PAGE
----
Payment protection insurance will no longer be allowed to be sold alongside the product for which it is intended, the Competition Commission has announced today.
After months of debate, the Competition Commission has followed through on previous proposals to prohibit lenders from cashing in on a captive audience by selling payment protection insurance at the same time as the loan or credit card the customers are taking out.
Point of sale PPI puts the consumer at a disadvantage, critics say, because they are often not given all the information necessary about the product, and are not given a chance to shop around. Many have even been missold loan insurance which was not appropriate for them, or that they did not need.
All forms of payment protection will be banned at point of sale, with the exception of retail PPI, such as repayments for shopping through home catalogues, which accounts for about 2.5 per cent of all PPI premiums.
Through its investigations into the PPI market, the Competition Commission said today that it has "concluded that the benefits of a package of remedies including the prohibition, by introducing greater competition and choice and lower prices to the market, will outweigh the disadvantages, in particular the potential inconvenience to some customers."
Peter Davis, inquiry chairman and CC deputy chairman, said: "We found that many customers would place very significant value on being given the time and space to choose the right PPI product – or indeed to decide that PPI is not right for them. We also found that a significant number of customers appreciate the convenience of buying PPI instantly at the point of sale of credit.
"Overall we concluded that PPI providers are overstating the loss of convenience that would result from the introduction of a prohibition on selling PPI during the credit sale. All customers of course will appreciate the lower prices for PPI and the greater choice we expect to result from more competitive PPI markets."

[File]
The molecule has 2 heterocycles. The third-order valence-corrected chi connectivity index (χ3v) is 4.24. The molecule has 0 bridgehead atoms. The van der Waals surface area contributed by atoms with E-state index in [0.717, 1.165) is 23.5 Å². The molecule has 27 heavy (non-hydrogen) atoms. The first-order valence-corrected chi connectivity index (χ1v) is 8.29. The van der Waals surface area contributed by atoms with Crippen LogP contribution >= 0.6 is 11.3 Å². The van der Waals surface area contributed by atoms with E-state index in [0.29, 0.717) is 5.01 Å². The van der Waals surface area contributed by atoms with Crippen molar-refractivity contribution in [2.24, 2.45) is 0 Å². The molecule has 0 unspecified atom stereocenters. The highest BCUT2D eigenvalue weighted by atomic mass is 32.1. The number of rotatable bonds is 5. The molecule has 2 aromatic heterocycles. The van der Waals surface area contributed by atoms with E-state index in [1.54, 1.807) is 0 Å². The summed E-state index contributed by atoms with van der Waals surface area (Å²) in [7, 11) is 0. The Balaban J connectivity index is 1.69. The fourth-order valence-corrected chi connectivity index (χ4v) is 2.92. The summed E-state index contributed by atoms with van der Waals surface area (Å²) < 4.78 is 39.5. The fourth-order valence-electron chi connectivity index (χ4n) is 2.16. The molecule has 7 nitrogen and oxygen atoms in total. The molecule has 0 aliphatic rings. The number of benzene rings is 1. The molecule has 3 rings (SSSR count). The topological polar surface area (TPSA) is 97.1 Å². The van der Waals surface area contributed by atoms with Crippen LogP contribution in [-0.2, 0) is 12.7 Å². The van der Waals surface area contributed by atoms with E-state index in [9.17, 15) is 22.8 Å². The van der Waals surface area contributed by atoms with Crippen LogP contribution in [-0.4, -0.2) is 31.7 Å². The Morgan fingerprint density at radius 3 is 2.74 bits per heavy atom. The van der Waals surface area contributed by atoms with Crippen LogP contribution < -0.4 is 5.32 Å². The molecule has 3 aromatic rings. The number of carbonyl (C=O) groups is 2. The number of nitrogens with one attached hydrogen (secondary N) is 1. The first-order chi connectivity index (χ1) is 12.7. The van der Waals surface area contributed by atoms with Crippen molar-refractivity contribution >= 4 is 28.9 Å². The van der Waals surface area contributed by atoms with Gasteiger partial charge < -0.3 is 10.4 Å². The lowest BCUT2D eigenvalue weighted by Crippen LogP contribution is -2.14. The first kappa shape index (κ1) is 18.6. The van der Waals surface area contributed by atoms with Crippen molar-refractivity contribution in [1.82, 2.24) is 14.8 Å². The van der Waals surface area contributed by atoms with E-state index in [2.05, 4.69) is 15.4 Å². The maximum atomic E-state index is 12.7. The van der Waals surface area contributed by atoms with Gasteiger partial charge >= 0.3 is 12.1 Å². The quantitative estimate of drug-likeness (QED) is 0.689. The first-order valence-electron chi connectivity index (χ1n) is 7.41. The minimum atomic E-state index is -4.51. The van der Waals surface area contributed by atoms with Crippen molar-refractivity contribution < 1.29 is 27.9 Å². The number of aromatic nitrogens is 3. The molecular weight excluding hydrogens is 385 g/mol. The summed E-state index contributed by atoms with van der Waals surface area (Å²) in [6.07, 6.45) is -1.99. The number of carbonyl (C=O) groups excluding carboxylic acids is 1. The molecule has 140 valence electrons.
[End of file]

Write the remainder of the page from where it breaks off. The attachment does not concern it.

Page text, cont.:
Commenting on the CC's decision, Tim Moss, head of loans and debt at moneysupermarket.com, said "It is good news for consumers that the Competition Commission has looked into this matter and I would hope banks will respond by introducing better products which will truly protect consumers."
The PPI industry has suffered at the hands of a few unscrupulous lenders, he said, and has become a "cash cow" for the banking industry, resulting in instances of misselling for many.
But, he added, "we need to be careful not to throw the baby out with the bathwater - PPI is a useful product for many consumers giving them peace of mind at a time of financial uncertainty."
"Consumers should still consider protecting their repayments, and shop around to find the best solution for them, which may be through specialist insurers, rather than from their loan provider."
© Fair Investment Company Ltd